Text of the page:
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COLUMN

The poor aren't helpless to help themselves

Society should promote healthy choices, not pretend they don't exist

Tuesday, June 4, 2013 - 7:22 am

The late comedian Sam Kinison once offered this bit of advice to famine-ravaged people starving in barren third-world deserts:

Move to where the food is.

Some laughed; others perhaps saw little humor in his apparent indifference to suffering. But give Kinison this much: at least he recognized that people in need have not only the ability but the duty to alter the unfavorable conditions in which they find themselves.

Compassion is a wonderful thing – until it causes us to view the poor as somehow incapable of doing even basic things for themselves. For all its good intentions, last week's talk of alleged “food deserts” in Fort Wayne may have only infantilized the very people it was intended to help.

According to Allen County Health Commissioner Dr. Deborah McMahan, 23.5 million Americans – including residents of parts of eight ZIP codes in Fort Wayne – live more than a mile from a supermarket offering a healthy choice of foods.

But does that really explain or excuse the unhealthy diets that contribute to obesity a host of other medical problems of people living near the poverty level?

The development of more community gardens – last week's prescription – would be a wonderful thing, but is unlikely to be accomplished on the scale needed to provide thousands of people access to fresh fruits and vegetables. And even if it was, the real problem would remain: You can lead people to Brussels sprouts, but you can't make them eat them.

Even granting that lack of a personal vehicle makes a trip to the supermarket more difficult than it is for most people, stores in all parts of town are still available via public transportation, carpooling, the help of friends and neighbors, by bicycle or on foot. There are also many farmers markets and food banks in town that offer healthy foods. In other words, people who really want healthy food can usually find it, even in the “desert.”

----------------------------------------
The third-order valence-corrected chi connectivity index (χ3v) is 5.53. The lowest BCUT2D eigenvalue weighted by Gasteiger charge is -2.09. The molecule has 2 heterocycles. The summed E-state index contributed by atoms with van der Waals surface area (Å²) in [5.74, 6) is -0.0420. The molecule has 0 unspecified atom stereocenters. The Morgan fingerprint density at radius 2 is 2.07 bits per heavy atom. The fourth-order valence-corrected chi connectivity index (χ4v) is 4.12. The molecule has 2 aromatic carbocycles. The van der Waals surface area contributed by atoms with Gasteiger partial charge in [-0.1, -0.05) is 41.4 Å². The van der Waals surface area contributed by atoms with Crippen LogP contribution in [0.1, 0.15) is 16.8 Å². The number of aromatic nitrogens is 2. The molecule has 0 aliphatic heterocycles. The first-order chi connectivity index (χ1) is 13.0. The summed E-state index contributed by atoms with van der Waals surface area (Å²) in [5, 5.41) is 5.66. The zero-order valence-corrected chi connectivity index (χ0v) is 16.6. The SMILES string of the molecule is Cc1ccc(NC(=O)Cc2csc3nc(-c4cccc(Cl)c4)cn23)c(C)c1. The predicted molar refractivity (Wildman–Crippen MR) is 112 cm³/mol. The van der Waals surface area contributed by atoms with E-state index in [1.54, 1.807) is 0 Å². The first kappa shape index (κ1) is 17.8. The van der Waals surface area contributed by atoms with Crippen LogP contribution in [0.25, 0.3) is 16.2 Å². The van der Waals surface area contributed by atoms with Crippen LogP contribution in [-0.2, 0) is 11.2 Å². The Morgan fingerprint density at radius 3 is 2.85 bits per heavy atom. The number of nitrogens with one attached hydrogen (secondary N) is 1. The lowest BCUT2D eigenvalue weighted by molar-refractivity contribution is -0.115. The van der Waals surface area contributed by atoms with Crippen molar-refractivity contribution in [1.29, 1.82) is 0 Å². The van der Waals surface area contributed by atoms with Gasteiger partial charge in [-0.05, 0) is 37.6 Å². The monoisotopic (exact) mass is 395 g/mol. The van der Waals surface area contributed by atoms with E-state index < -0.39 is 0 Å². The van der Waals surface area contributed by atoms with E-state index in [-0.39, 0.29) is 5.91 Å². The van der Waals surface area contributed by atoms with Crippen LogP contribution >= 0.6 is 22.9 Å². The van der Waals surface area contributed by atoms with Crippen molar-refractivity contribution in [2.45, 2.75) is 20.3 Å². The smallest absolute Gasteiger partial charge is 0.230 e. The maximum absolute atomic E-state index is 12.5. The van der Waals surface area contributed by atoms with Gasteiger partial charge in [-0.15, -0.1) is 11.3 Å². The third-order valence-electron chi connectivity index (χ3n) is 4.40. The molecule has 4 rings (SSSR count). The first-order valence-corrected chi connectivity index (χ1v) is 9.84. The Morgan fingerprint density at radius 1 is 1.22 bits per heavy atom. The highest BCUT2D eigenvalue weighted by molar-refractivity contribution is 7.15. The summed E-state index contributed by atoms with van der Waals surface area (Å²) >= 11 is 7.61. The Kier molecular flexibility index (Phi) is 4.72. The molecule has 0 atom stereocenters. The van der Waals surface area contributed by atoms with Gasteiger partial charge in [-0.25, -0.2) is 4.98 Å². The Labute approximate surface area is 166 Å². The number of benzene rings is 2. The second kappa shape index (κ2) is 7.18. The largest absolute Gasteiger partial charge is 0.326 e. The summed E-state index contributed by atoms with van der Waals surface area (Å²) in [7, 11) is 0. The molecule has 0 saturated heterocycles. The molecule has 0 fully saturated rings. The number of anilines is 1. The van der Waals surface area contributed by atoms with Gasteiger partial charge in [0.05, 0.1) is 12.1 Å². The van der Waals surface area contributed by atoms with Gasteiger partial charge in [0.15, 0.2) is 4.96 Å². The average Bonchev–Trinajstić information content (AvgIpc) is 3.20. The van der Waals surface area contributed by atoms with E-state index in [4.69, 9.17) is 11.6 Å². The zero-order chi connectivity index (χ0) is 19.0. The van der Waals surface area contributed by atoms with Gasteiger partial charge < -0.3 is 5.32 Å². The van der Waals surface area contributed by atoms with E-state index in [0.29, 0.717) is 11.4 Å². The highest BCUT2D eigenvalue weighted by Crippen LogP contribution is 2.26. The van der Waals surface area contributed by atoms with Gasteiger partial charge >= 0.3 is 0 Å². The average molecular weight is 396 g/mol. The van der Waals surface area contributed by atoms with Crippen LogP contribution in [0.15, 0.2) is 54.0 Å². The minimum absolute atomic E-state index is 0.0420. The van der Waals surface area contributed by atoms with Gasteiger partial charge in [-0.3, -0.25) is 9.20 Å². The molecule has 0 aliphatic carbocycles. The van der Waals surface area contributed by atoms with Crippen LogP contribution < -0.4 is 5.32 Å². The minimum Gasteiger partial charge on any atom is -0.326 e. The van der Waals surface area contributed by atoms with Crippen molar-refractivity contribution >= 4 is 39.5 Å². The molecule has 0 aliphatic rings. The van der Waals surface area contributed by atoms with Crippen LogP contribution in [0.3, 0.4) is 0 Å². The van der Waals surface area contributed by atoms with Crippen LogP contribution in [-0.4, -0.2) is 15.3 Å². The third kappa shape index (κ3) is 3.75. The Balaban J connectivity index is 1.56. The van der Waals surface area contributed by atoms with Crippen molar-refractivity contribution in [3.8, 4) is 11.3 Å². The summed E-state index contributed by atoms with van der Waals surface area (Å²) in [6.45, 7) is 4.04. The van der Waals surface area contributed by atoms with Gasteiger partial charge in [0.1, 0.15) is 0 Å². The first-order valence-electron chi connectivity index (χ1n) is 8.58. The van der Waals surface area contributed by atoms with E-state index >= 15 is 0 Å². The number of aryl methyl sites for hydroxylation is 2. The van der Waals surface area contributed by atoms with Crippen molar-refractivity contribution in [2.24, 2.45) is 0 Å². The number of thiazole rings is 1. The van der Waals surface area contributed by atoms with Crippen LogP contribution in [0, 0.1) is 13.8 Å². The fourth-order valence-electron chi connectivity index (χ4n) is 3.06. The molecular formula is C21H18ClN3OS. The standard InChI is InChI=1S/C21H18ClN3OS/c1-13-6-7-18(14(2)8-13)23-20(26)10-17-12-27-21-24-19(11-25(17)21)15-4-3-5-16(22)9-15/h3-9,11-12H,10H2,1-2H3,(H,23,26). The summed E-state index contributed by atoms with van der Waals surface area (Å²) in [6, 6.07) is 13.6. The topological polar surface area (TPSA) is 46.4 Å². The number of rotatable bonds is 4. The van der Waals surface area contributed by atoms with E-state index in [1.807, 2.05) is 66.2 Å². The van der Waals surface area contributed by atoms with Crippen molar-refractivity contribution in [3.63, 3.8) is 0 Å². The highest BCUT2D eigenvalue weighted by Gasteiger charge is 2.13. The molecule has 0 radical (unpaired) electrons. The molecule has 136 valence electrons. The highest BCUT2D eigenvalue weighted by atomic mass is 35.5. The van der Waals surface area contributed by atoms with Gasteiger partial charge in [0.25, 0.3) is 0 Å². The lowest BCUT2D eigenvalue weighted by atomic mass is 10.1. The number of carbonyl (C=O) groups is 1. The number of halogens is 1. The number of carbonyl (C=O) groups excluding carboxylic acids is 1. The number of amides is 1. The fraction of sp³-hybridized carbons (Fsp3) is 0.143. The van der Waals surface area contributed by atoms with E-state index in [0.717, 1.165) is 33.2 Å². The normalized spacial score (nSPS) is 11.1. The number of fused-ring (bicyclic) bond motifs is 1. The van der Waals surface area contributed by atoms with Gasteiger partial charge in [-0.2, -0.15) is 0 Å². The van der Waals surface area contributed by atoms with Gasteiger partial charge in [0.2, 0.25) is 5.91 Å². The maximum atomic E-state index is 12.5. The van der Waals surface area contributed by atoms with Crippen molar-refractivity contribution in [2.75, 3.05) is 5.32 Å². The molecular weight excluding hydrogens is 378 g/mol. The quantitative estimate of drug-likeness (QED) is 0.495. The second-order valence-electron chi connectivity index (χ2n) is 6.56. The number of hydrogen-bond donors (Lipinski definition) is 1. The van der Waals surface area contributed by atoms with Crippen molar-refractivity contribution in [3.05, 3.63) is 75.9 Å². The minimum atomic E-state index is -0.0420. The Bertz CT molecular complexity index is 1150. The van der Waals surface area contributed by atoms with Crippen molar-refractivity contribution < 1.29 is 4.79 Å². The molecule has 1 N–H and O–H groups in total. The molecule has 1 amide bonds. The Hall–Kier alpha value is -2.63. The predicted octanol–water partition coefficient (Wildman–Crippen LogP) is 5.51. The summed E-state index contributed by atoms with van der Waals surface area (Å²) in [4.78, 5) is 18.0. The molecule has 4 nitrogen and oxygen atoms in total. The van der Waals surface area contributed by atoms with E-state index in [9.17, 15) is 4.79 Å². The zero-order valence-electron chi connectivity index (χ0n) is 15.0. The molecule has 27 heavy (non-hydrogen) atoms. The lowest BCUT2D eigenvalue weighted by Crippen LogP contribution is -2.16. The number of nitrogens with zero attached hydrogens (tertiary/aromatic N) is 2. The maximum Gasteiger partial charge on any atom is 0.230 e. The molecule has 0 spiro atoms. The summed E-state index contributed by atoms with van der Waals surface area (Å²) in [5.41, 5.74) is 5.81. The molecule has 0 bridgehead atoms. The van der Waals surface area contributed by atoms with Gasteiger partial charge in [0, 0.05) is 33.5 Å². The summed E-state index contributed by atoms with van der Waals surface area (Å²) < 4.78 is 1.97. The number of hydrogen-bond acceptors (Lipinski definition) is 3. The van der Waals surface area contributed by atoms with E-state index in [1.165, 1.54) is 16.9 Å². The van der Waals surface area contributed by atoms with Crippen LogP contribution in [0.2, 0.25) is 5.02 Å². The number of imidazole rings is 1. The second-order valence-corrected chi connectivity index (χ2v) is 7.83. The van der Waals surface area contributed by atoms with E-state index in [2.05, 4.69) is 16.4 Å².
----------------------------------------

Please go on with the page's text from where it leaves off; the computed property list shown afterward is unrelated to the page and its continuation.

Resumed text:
McMahan suggested as much when she noted that low-income people often choose inexpensive foods that are high in calories, fat, sugar, salt and other unhealthy stuff. But I do a lot of shopping, and fresh produce doesn't really cost more than pre-packaged food.

So why are so many people eating so much junk?

Because they have chosen to do so, that's why. And until we accept that reality – and the fact that adults are capable of making better choices -- all the feel-good programs in the world won't really change things.

As is usually the case, education is the key. Those who truly want to help the poor will do more than offer them sustenance for today, but show them how to become healthy and independent tomorrow. Proper nutrition is only one of the choices that promote a healthy, more-prosperous lifestyle. Completing school and deferring parenthood until employment and marriage will also minimize the risk of prolonged poverty – and the impact of living in a “food desert.”

The supposedly compassionate welfare system also exacerbates the problem by allowing food stamps to be redeemed on unhealthy foods.

On the same day the “food desert” story appeared in The News-Sentinel, another story focused on McDonald's Corp., whose restaurants are often blamed for promoting obesity through unhealthy dining.

CEO Don Thompson said he still eats his own food “every single day” but has also lost 20 pounds in the past year.

How'd he do it? Through a less-sedentary lifestyle.

Each of us, rich or poor, has the power to make choices that profoundly shape our lives. Poverty limits those choices, but does not eliminate them and in fact makes responsible decisions all the more essential. It demeans the poor to suggest otherwise.

Kinison said it funnier, I know.

This column is the commentary of the writer and does not necessarily reflect the views or opinions of The News-Sentinel. Email Kevin Leininger at kleininger@news-sentinel.com, or call him at 461-8355.